Whether it’s the legendary Kodachrome film or high-tech printing machines, Kodak has always been at the forefront of science, art, and industry. To celebrate its 130th anniversary, Kodak will be presenting the new Super 8 and its first Portrait 3D Printer at the Consumer Electronics Show this January.
But if you just go to the 3D printing area at CES, you’d miss the highlight: Kodak’s Portrait 3D printer. You can find it at Kodak’s vast 50 x 50 ft booth at CES South Hall 1, Booth 20612. If you just come visit for a day and want to explore the 3D printing sector, make sure you don’t miss this important opportunity to see the Kodak system in action.
Kodak’s 3D printer has been built for classrooms, the office, or industrial environments. At a print volume of 200x200x250 mm it offers the right size for a variety of projects, whilst still fitting onto a desk. In addition, the device can be easily moved by one or two people.
The system combines the fully enclosed, compact dual-extrusion 3D printer as well as low-moisture filaments.
As a dual-extrusion printer, it offers a special function whereby users fill both extruders. Once one of them runs out of material, the second one jumps into action. That means users get to use up their partially-consumed filament spools without having to worry that they may run out of material. This saves money and time when creating larger, denser print objects.
Of course, you can use the dual-extrusion printer for regular dual-color 3D printing or soluble supports. To ensure that no color contamination occurs, the device also includes a nozzle-wiping mechanism.
Built with reliability in mind, the 3D printer features steel sheets combined with thick guide rods and industrial bearing blocks that allow for the printer carriage to move more precisely. The electrical components of the device are easily accessible for maintenance but hidden out of sight.
The extrusion system of the Kodak 3D printer (Image: Kodak)
A 3D Printing Ecosystem for an Enhanced Printing Process
Together with the 3D printer, Kodak has developed a 3D Printing Ecosystem that includes 3D printing filament. That doesn’t mean one cannot use their own, third-party filaments, but the Kodak 3D Printing Filament offers several advantages that are worth exploring.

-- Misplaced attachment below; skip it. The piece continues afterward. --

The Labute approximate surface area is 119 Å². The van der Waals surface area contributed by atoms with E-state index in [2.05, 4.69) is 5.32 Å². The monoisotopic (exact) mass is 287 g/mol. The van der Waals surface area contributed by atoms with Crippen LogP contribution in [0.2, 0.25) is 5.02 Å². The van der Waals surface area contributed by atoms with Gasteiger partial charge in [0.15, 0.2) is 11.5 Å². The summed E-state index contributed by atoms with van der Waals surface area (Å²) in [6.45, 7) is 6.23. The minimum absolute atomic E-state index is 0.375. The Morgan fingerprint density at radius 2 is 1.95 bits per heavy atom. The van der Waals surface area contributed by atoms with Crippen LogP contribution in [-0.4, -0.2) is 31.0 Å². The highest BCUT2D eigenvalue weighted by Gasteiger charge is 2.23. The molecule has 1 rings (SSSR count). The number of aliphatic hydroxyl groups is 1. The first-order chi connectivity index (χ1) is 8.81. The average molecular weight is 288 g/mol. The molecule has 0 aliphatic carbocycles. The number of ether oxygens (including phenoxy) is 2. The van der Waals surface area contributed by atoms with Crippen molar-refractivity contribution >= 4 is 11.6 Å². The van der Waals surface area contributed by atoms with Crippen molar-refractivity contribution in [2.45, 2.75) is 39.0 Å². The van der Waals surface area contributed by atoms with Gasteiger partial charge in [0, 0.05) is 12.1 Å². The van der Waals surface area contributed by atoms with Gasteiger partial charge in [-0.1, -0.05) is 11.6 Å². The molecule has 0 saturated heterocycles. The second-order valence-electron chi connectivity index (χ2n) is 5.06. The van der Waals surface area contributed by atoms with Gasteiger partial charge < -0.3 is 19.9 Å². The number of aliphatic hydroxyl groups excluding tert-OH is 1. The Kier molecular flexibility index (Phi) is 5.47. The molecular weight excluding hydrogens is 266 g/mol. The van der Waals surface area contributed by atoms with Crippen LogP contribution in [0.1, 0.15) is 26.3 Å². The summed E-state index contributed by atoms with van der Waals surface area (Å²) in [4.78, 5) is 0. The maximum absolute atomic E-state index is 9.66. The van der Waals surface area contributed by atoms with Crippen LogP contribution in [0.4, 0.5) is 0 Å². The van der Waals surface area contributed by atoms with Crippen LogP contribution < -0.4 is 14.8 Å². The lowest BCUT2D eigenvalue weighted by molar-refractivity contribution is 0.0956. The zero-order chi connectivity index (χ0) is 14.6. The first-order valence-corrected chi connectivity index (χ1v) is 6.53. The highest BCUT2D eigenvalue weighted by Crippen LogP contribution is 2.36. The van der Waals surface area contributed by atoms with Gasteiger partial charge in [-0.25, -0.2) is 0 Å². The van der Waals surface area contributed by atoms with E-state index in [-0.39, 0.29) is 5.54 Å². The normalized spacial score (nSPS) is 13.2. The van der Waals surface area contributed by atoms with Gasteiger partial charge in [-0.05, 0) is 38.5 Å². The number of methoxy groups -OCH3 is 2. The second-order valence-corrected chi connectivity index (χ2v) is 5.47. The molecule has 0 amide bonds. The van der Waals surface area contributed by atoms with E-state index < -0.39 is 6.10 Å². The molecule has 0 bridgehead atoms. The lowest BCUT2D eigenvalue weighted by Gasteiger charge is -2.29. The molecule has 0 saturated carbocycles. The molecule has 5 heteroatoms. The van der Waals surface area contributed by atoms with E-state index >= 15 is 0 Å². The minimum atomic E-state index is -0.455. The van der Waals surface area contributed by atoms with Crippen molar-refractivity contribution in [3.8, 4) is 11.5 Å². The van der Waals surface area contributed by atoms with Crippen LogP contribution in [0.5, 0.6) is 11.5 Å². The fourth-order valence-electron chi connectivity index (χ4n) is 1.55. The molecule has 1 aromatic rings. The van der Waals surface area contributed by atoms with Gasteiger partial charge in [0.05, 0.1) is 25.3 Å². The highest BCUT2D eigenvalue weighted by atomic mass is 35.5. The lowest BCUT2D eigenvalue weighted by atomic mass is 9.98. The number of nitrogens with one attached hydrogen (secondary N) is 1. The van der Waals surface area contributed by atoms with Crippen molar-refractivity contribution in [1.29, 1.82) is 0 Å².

Firstly, the filaments are low moisture and supplied in airtight foil packaging. That’s an important aspect given that materials such as PVA and nylon tend to absorb air moisture more rapidly. Moist filaments can obscure the printing process.
They fit perfectly into the airtight protection cartridges to shield them from humidity. Once placed inside the cartridges, which connect to the extruders, the system remains shielded from humidity or dust. This offers an additional layer of longevity to the system by preserving filament quality.
Among the materials on offer, Kodak currently has PLA+, PLA Tough, ABS, HIPS, Flex 98, Nylon 6 and Nylon 12 in store. The filaments offer the highest roundness and diameter accuracy available in the market.
As a final touch, the Kodak 3D printing system comes with user-friendly software. It includes Wi-Fi, email and social network connectivity for easier file-sharing. For educational institutions, there is also the option of multi-user platforms with statistical data. Remote print monitoring and management may also come in handy when scheduling larger print projects that require longer runs.
During the time of CES, the 3D printer will be available at a discounted price. To find out, Kodak encourages you to visit the booth (booth number 20612, South Hall 1) and talk to one of their representatives. The device will begin shipping in March 2018.
Kodak 3D Printing Filament is low-moisture. (Image: Kodak)